The investor class was not nearly as impressed by yesterday’s inauguration as the political class.
Inauguration day 2009 was the biggest stock sell off in the history of inaugurations.
Look at financials in particular. I see at least one index down 10%, others dropped even more. I know the drop started before he spoke, but the speech had only one reference to the financial sector and it was a reference to ‘greed’ (at least he used the word ‘some’).
I’m pulling for him; I’m praying for him. But the investor class can’t afford to have anything other than a clear eye unencumbered by gauzy hype.
- Obama Summons Economic Team On First Full Day
Here’s the line which I think failed to inspire financial confidence:
“Our economy is badly weakened, a consequence of greed and irresponsibility on the part of some, but also our collective failure to make hard choices and prepare the nation for a new age. Homes have been lost; jobs shed; businesses shuttered. Our health care is too costly; our schools fail too many; and each day brings further evidence that the ways we use energy strengthen our adversaries and threaten our planet.”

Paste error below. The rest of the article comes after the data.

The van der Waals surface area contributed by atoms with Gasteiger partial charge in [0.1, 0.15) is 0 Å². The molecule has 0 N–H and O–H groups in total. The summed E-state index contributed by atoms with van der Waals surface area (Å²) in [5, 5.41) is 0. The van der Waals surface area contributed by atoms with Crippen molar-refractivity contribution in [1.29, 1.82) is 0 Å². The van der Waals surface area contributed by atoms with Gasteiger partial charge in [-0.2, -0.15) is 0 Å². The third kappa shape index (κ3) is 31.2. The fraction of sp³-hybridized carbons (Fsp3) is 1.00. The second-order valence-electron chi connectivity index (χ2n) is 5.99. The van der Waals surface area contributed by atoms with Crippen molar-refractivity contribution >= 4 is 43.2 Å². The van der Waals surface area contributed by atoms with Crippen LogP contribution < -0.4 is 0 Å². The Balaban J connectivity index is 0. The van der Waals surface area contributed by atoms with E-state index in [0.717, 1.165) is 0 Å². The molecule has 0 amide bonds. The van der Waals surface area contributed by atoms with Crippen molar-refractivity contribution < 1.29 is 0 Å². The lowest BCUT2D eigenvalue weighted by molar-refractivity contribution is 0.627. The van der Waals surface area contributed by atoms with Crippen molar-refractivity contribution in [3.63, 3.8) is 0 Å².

Note the swipe taken at the ‘ways we use energy’. Not the way we produce it; its our consumption. No wonder transports were down almost 4% at midday.
I woke up this morning thinking about another line from the speech. It reminded me of something which I just couldn’t seem to put my finger on until this morning.
“Now, there are some who question the scale of our ambitions - who suggest that our system cannot tolerate too many big plans. Their memories are short. For they have forgotten what this country has already done; what free men and women can achieve when imagination is joined to common purpose, and necessity to courage.”
I slept on it and then it came to me.
Robert Rubin’s memoir of his White House days, reports a conversation that Rubin had with then Treasury man Lloyd Bentsen. The two concluded that the first Clinton years were too ambitious, that the political process could only digest one big project at a time and couldn’t handle a stimulus package, a tax hike and national health care at the same time. Team Obama has closely studied the Clinton playbook, not as a positive example, but as an example of what not to do.
Obama sent a message to the Rubins and other Clinton people about his conclusion. Clinton was too timid. Obama will be bold.
Jerry Bowyer is chief economist at Benchmark Financial Network, is a member of the Kudlow Caucus, and makes regular appearances on CNBC. He also writes extensively on finance and history for the National Review, The Pittsburgh Post Gazette, Crosswalk.com, and The New York Sun. He can be emailed at email@example.com.